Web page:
First of all, a disclaimer: I'm a physicist trying to understand mathematical aspects of some solutions I've encountered while studying string theory, and am certainly not a mathematician of any sort. In particular I have never taken a class on differential geometry or topology, hence my following question.

I'm reading an older paper in mathematical physics, and I'm trying to understand it. The paper can be found here: http://www.sciencedirect.com/science/article/pii/055032139090577Z

The authors are constructing 5 dimensional Einstein spaces, which they call $\mathcal{N}_{pq}$. I've also seen them denoted $T^{pq}$. I apologize that I don't have a name for them. The spaces are

$ds^2_{pq} = \lambda^2 \left(d\psi+p\cos\theta_1 d\phi_1 + q \cos\theta_2 d\phi_2 \right)^2 + \Lambda_1^{-1} \left(d\theta_1^2 + \sin^2\theta_1 d\phi_1^2 \right) + \Lambda_{2}^{-1} \left(d\theta_2^2 + \sin^2\theta_2 d\phi_2^2 \right). $

Here the lambda constants are fixed to make the space Einstein, $R_{ab} = 4 g_{ab}$:

$4 = \frac{1}{2}\lambda^2 \left[ (p\Lambda_1)^2 + (q \Lambda_2)^2 \right] = \Lambda_1 - \frac{1}{2} \left(\lambda p \Lambda_1\right)^2 = \Lambda_2 - \frac{1}{2} \left(\lambda q \Lambda_2\right)^2. $

For two particular choices of $(p,q)$ these spaces are furthermore fibre bundles over $S^2 \times S^3$. These are $(p,q) = (1,1)$ and $(1,0)$.

I'm confused about the relationship between these two spaces. The authors show that the two spaces are indeed distinct geometries because they have different volumes ($\text{vol}_{11}/\text{vol}_{10} = 2^{13/2} 3^{-5}$). The authors also say that these two spaces are diffeomorphic but that no coordinate transformation exists which brings one space into the other (and they use the unequal volumes to support this conclusion).

I'm confused by this. What does it mean for two spaces to be diffeomorphic and yet "distinct"? I recently learned about exotic spheres (https://en.wikipedia.org/wiki/Exotic_sphere). These are spheres that are homeomorphic but not diffeomorphic to the standard sphere (defined by the embedding $\sum_{i=1}^n x_i^2 = 1$ in $\mathbb{R}^n$). I'm wondering if perhaps the authors used out-dated terminology and the modern and more precise statement would be that $\mathcal{N}_{11}$ and $\mathcal{N}_{10}$ are homeomorphic but not diffeomorphic (just like the connection between exotic spheres and the standard sphere). Is this correct?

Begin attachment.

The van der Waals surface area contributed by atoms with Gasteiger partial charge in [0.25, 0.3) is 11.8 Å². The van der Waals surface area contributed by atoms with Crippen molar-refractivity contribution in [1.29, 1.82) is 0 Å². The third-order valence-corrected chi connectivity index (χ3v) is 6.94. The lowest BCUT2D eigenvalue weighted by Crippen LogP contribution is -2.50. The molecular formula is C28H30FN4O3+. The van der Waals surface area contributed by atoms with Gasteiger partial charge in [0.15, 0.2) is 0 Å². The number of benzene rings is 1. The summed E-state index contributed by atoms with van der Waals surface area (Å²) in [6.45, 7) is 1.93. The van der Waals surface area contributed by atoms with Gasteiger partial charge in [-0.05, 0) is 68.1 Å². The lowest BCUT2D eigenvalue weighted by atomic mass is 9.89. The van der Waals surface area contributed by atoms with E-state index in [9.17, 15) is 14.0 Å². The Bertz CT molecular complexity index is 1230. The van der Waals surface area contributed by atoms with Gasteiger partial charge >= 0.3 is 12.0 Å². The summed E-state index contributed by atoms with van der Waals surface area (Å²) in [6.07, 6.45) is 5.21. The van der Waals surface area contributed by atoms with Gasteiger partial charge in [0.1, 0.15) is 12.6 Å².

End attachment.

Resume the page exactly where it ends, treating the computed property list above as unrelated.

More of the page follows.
• 1
    $\begingroup$ I haven't read carefully, but they do not say that the manifolds are not diffeomorphic. They say that the geometry (which I interpret to mean the Riemannian geometry) is distinct - that is, that the Riemannian manifolds are not isometric. An isometry of Riemannian manifolds preserves the volume of the manifold; a diffeomorphism does not necessarily. One can put many non-isometric Riemannian metrics on the same smooth manifold; for instance, one has the round metric on the sphere, which has constant curvature, and one can scale the metric by some positive smooth function to get somethign new. $\endgroup$
    – user98602
    Apr 10, 2015 at 19:57
  • $\begingroup$ You're right, in fact they do explicitly say that the spaces are diffeomorphic. I was wondering if perhaps they were using the term incorrectly. $\endgroup$ Apr 10, 2015 at 20:03
  • $\begingroup$ @MikeMiller: How is volume defined? Can you please suggest some literature for manifold volume constancy? $\endgroup$
    – Narasimham
    Apr 10, 2015 at 20:52
  • $\begingroup$ The poor man's (physicists') way is this: if you have the metric, and the range of coordinates, you could simply do the integral $\int \sqrt{g} d^d x$ yourself. $\endgroup$ Apr 10, 2015 at 21:05
  • $\begingroup$ @Narasimham: The volume of a compact manifold is the integral of the Riemannian volume form. An isometry pulls back the volume form of the second manifold to the volume form of the first, so the two Riemannian manifolds have the same volume. $\endgroup$
    – user98602
    Apr 10, 2015 at 21:05

1 Answer 1


No, the authors are not suggesting that the two manifolds are homeomorphic and not diffeomorphic.

Your two manifolds are Riemannian manifolds: smooth manifolds equipped with a Riemannian metric. The volume of a Riemannian manifold is preserved under isometry: it's defined by integrating the volume form over the manifold, and an isometry $M \to N$ pulls back the volume form of $N$ to the volume form of $M$. But this is far from true just for diffeomorphisms.

For instance, the $2$-sphere of any radius is diffeomorphic to the 2-sphere of any other radius; but the volume of $S^2(r)$ is $4\pi r^2$. So we can give a sphere a Riemannian metric of any given volume.

The authors in your paper show that the two Riemannian manifolds are not isometric by showing that they have different volumes; but they are still diffeomorphic.


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